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Follow-Up Interview: Principled Technologies on Intel Testing Concerns

Posted on October 10, 2018

After our exhaustive in-person interview with Principled Technologies, published on our YouTube channel, we followed-up via email to clarify some questions that were left unanswered during the initial video. As we noted in the initial interview, we give credit to Principled Technologies for endeavoring to sit down with us for these discussions. We recognize that it is not an easy decision to make – one of ignoring the problem (us showing up unannounced, in this instance) or confronting it – and we appreciate PT’s willingness to partake in a rational discussion about test methodology.

For full details of the interview, check the embedded video below. This written accompaniment aims to address follow-up questions where PT technicians closer to the testing had to be consulted. We are not going to transcribe the 40-minute interview and encourage that you watch the content to gain full perspective on both primary sides of the debate. We have timestamped key points in the video (timestamps are rendered within the video).

GPU Model Clarification

Regarding which specific GTX 1080 Ti was used, Principled Technologies emailed to let us know that it was the Gigabyte Aorus GTX 1080 Ti. The specific model number is GV-N108TAORUS-11GD.

Number of Test Benches

As for clarification on the number of test benches, we learned post-interview that Principled Technologies used a total of sixteen systems – eight core test platforms, then eight duplicates. We are still uncertain as to if PT then took the median of all six test passes or focused on only three passes from a single system.

PT’s Response to GN Claims of Unfair Cooler Arrangement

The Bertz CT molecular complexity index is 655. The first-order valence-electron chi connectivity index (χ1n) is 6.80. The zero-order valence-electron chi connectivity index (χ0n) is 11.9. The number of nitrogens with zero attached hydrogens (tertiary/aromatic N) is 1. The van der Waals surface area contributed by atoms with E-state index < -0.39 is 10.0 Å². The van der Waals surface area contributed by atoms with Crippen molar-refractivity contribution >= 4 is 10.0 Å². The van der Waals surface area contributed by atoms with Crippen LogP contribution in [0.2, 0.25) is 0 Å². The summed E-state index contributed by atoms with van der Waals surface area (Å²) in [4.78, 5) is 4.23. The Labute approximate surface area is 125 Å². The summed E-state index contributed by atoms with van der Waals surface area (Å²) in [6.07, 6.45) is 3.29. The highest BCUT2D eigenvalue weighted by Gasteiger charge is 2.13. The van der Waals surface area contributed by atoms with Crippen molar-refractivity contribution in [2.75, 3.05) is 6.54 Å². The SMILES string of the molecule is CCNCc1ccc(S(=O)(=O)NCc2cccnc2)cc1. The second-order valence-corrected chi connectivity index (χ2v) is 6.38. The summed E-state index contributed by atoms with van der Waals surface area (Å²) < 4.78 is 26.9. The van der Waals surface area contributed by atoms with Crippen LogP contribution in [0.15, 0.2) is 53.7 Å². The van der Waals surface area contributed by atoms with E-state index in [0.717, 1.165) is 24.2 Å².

We pressed a question pertaining to thermals repeatedly in the interview, found at mark 11:43, and expressed concern over the choice to use aftermarket coolers only on the Intel DT parts, but not AMD. AMD’s Ryzen 7 2700X CPU was left with its stock cooler, whereas all competing Intel parts used the Noctua NH-U14S, which is one of the best 140mm coolers we’ve worked with. Our chief concern stemmed from multiple thermal constraints in stacking to potentially inhibit AMD’s CPU performance, including usage of the thermally obstructed front panel of the Thermaltake Suppressor case. Forcing air to follow multiple 90-degree turns (and thus lose pressure) before it meets a downdraft cooler is already inadvisable. To exaggerate this effect by then using objectively better coolers on the competing Intel parts is disingenuous at worst, or inexperienced at best. We asked why the AMD unit used a stock cooler (see 11:43 in the video) and received the start of an answer in the video, but got the rest via email:

“Only the 2700X came with a cooler. The rest required a cooler to be added. AMD certainly did not seem to think their cooler was inadequate, so it seemed a reasonable choice.”